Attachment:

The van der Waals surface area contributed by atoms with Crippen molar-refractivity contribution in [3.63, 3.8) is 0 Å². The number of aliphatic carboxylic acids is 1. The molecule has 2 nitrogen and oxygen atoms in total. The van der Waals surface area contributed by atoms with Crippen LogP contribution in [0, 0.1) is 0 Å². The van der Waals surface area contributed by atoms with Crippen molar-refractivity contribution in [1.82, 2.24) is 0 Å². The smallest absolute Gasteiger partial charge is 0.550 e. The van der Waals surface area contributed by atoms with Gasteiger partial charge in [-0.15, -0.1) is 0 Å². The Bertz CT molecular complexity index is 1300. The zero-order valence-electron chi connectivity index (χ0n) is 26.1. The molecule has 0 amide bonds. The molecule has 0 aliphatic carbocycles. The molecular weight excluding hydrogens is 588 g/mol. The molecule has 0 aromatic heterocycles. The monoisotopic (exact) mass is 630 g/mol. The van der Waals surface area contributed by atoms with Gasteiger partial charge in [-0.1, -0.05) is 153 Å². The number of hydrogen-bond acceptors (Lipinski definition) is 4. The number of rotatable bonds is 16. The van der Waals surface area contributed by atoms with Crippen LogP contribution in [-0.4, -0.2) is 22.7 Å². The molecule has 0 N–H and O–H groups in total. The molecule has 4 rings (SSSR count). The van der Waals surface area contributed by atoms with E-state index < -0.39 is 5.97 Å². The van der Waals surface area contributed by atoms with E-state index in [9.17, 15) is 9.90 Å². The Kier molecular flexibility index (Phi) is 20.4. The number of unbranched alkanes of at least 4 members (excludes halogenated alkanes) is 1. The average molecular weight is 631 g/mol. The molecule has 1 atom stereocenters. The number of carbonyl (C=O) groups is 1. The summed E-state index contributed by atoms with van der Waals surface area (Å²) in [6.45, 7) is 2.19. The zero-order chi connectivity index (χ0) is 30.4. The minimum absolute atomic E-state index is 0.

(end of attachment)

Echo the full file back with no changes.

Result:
The van der Waals surface area contributed by atoms with Crippen molar-refractivity contribution in [3.63, 3.8) is 0 Å². The number of aliphatic carboxylic acids is 1. The molecule has 2 nitrogen and oxygen atoms in total. The van der Waals surface area contributed by atoms with Crippen LogP contribution in [0, 0.1) is 0 Å². The van der Waals surface area contributed by atoms with Crippen molar-refractivity contribution in [1.82, 2.24) is 0 Å². The smallest absolute Gasteiger partial charge is 0.550 e. The van der Waals surface area contributed by atoms with Gasteiger partial charge in [-0.15, -0.1) is 0 Å². The Bertz CT molecular complexity index is 1300. The zero-order valence-electron chi connectivity index (χ0n) is 26.1. The molecule has 0 amide bonds. The molecule has 0 aliphatic carbocycles. The molecular weight excluding hydrogens is 588 g/mol. The molecule has 0 aromatic heterocycles. The monoisotopic (exact) mass is 630 g/mol. The van der Waals surface area contributed by atoms with Gasteiger partial charge in [-0.1, -0.05) is 153 Å². The number of hydrogen-bond acceptors (Lipinski definition) is 4. The number of rotatable bonds is 16. The van der Waals surface area contributed by atoms with Crippen LogP contribution in [-0.4, -0.2) is 22.7 Å². The molecule has 0 N–H and O–H groups in total. The molecule has 4 rings (SSSR count). The van der Waals surface area contributed by atoms with E-state index < -0.39 is 5.97 Å². The van der Waals surface area contributed by atoms with E-state index in [9.17, 15) is 9.90 Å². The Kier molecular flexibility index (Phi) is 20.4. The number of unbranched alkanes of at least 4 members (excludes halogenated alkanes) is 1. The average molecular weight is 631 g/mol. The molecule has 1 atom stereocenters. The number of carbonyl (C=O) groups is 1. The summed E-state index contributed by atoms with van der Waals surface area (Å²) in [6.45, 7) is 2.19. The zero-order chi connectivity index (χ0) is 30.4. The minimum absolute atomic E-state index is 0.